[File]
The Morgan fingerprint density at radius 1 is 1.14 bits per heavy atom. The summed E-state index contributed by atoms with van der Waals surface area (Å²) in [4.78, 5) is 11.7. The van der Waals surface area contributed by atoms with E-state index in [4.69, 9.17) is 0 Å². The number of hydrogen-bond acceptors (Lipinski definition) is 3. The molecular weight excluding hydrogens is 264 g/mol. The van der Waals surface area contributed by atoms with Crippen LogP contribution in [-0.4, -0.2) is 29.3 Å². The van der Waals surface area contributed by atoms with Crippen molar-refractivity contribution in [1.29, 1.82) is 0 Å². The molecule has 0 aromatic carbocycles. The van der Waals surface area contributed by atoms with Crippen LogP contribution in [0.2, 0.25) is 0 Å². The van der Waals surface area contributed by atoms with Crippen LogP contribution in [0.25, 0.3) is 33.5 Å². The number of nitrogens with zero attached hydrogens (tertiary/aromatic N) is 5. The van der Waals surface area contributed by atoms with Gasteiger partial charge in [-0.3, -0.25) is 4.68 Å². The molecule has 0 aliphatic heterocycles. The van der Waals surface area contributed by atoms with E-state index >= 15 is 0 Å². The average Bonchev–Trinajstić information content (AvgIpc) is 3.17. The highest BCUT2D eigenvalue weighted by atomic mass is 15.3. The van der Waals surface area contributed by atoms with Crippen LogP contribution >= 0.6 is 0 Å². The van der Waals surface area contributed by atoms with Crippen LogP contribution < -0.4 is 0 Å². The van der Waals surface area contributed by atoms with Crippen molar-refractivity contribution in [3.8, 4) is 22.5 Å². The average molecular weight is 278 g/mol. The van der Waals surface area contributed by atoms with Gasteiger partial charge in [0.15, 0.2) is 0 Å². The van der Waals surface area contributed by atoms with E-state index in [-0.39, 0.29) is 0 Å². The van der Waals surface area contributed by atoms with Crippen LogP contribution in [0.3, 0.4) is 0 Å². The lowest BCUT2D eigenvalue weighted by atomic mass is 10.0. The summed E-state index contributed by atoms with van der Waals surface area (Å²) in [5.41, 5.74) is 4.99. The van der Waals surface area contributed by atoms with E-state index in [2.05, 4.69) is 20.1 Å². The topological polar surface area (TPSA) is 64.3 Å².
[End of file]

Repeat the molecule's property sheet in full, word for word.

The Morgan fingerprint density at radius 1 is 1.14 bits per heavy atom. The summed E-state index contributed by atoms with van der Waals surface area (Å²) in [4.78, 5) is 11.7. The van der Waals surface area contributed by atoms with E-state index in [4.69, 9.17) is 0 Å². The number of hydrogen-bond acceptors (Lipinski definition) is 3. The molecular weight excluding hydrogens is 264 g/mol. The van der Waals surface area contributed by atoms with Crippen LogP contribution in [-0.4, -0.2) is 29.3 Å². The van der Waals surface area contributed by atoms with Crippen molar-refractivity contribution in [1.29, 1.82) is 0 Å². The molecule has 0 aromatic carbocycles. The van der Waals surface area contributed by atoms with Crippen LogP contribution in [0.2, 0.25) is 0 Å². The van der Waals surface area contributed by atoms with Crippen LogP contribution in [0.25, 0.3) is 33.5 Å². The number of nitrogens with zero attached hydrogens (tertiary/aromatic N) is 5. The van der Waals surface area contributed by atoms with Gasteiger partial charge in [-0.3, -0.25) is 4.68 Å². The molecule has 0 aliphatic heterocycles. The van der Waals surface area contributed by atoms with E-state index >= 15 is 0 Å². The average Bonchev–Trinajstić information content (AvgIpc) is 3.17. The highest BCUT2D eigenvalue weighted by atomic mass is 15.3. The van der Waals surface area contributed by atoms with Crippen LogP contribution >= 0.6 is 0 Å². The van der Waals surface area contributed by atoms with Crippen LogP contribution < -0.4 is 0 Å². The van der Waals surface area contributed by atoms with Crippen molar-refractivity contribution in [3.8, 4) is 22.5 Å². The average molecular weight is 278 g/mol. The van der Waals surface area contributed by atoms with Gasteiger partial charge in [0.15, 0.2) is 0 Å². The van der Waals surface area contributed by atoms with E-state index in [-0.39, 0.29) is 0 Å². The van der Waals surface area contributed by atoms with Crippen LogP contribution in [0.3, 0.4) is 0 Å². The lowest BCUT2D eigenvalue weighted by atomic mass is 10.0. The summed E-state index contributed by atoms with van der Waals surface area (Å²) in [5.41, 5.74) is 4.99. The van der Waals surface area contributed by atoms with E-state index in [2.05, 4.69) is 20.1 Å². The topological polar surface area (TPSA) is 64.3 Å².